I loved The Hating Game.  It was clever, sharp, and cheeky!  But this book...I only liked it.  Okay so here's what I think happened: Thorne fell down with her character development.  Take Darcy for example, she's honest, and raw, but uses sarcasm and snark to hide behind her perceived tough exterior.  But this felt a bit forced and clichéd, and she ends up just being difficult and unlikeable.  Tom is your classic 'boy next door' type and although endearing, he was almost too good and dare I say...flat?  It felt like he was written to be the polar opposite of Darcy to make their relationship more layered and complicated, but again, this seemed to be a tactic.  You never get a sense of who he really is and he seems to be constantly eclipsed by those closest to him (his mother, his best friend, and now Darcy).  And can we just talk about Jamie for a second?  What a jerk.  I have the sneaking suspicion that he was underdeveloped because he will be a main character in another book.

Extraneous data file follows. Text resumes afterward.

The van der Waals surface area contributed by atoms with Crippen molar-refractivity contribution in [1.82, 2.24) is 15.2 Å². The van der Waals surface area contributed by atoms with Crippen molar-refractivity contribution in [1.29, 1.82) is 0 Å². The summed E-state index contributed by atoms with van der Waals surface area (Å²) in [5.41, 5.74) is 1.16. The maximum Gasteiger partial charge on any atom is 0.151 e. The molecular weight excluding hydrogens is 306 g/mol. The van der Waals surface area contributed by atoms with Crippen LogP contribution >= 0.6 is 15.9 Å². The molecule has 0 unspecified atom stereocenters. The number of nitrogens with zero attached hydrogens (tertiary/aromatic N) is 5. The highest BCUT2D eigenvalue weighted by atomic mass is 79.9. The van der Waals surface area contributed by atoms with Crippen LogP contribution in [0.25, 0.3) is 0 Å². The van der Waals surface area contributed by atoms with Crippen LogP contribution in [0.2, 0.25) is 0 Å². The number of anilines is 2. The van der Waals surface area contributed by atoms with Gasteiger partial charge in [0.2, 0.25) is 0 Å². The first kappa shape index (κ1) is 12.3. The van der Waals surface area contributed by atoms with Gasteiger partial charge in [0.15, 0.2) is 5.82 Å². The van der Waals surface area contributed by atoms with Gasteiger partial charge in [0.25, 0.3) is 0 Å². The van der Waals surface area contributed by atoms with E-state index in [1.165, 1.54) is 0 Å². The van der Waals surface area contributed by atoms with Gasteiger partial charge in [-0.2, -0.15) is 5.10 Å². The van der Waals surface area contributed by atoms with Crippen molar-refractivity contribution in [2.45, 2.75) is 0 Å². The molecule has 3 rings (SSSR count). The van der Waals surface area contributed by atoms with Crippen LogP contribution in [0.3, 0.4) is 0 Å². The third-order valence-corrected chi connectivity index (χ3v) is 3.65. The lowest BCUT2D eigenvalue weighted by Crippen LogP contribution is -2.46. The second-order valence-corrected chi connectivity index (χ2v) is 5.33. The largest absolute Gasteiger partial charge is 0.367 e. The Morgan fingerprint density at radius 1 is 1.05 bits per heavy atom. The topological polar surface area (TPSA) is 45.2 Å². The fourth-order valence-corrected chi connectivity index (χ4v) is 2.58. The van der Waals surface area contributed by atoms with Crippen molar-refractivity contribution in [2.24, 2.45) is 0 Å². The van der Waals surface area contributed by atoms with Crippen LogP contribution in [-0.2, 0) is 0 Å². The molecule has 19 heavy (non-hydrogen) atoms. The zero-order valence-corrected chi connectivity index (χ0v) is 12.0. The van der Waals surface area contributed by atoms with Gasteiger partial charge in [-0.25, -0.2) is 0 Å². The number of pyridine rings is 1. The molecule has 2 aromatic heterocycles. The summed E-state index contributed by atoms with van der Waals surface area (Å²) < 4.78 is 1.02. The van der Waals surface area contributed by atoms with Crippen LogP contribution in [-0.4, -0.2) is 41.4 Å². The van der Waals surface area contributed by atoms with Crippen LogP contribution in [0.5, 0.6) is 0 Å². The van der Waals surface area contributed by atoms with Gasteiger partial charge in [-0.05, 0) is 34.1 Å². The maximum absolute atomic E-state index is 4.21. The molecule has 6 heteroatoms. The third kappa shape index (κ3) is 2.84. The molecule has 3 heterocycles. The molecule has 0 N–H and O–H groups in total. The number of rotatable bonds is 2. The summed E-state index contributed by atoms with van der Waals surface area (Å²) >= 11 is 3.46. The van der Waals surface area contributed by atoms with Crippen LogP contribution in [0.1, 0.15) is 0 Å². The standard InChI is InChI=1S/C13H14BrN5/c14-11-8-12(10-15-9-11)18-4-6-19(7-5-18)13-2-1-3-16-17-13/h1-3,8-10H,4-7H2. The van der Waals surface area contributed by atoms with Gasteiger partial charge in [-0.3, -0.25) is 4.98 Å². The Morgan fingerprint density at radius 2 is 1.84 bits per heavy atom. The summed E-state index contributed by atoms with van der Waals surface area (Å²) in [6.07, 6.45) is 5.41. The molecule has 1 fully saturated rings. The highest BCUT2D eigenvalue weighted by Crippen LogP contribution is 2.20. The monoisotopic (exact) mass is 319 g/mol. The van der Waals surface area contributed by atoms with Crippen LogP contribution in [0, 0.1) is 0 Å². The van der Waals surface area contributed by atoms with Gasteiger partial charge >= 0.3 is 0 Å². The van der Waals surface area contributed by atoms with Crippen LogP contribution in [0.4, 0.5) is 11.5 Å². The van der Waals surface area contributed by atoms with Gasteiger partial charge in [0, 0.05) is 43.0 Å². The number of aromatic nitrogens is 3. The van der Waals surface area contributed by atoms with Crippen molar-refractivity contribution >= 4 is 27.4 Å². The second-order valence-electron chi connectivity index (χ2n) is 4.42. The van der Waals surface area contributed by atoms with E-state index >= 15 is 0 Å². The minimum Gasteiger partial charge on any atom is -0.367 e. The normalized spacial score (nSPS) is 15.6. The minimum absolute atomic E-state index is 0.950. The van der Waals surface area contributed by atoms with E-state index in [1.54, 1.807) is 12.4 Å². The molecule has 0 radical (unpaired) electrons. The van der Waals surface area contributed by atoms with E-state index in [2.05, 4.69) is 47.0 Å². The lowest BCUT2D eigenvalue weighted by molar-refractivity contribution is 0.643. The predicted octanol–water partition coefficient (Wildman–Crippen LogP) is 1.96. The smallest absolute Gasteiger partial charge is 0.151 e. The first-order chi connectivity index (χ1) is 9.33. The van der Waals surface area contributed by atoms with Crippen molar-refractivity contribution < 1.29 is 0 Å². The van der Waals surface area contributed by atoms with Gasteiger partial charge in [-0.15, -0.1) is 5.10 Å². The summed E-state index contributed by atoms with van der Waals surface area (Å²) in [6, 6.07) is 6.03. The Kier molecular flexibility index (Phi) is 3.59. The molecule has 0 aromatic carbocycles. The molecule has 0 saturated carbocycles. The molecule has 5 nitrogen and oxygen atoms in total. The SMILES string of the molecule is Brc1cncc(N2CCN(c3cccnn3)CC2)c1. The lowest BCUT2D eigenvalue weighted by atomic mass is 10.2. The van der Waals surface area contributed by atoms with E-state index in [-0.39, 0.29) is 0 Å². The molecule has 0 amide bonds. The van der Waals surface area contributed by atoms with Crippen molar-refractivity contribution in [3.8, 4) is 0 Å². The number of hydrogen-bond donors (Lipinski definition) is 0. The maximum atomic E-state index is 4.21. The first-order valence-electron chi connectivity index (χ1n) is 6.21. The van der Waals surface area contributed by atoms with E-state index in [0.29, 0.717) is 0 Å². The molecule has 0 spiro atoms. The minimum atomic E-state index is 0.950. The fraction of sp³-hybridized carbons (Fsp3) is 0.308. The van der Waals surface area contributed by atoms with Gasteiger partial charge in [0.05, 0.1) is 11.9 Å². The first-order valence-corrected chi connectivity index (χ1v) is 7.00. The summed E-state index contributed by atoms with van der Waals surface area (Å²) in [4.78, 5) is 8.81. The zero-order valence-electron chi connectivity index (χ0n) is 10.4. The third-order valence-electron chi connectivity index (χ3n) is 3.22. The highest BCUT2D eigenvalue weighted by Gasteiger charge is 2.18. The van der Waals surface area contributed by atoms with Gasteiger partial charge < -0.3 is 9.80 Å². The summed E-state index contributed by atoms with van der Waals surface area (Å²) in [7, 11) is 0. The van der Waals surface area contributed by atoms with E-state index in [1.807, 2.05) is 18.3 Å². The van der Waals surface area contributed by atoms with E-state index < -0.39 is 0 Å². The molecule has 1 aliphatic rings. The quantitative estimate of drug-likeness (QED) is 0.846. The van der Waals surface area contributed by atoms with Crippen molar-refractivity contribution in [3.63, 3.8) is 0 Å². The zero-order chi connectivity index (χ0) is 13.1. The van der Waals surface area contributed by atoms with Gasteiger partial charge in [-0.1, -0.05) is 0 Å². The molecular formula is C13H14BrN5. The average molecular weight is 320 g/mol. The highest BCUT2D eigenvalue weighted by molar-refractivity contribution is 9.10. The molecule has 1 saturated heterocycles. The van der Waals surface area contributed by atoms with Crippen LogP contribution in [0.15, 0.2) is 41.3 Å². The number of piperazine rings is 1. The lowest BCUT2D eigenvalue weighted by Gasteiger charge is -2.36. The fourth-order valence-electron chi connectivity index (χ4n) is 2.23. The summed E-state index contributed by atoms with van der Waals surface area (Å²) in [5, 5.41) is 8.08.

The plot came off as formulaic and a bit basic.  I don't want to get into too much detail here as to not give anything away, but I'm sure you can guess what happens.  I wanted the goods—I wanted more of their childhood, more about Tom and his mother, about Darcy's travels and her "Felicity" moment of cutting her hair, and more about Jamie (maybe then I wouldn't think he was such a tosser).  These relationships are the framework of the character development but they were underdeveloped and therefore produce some underwhelming characters.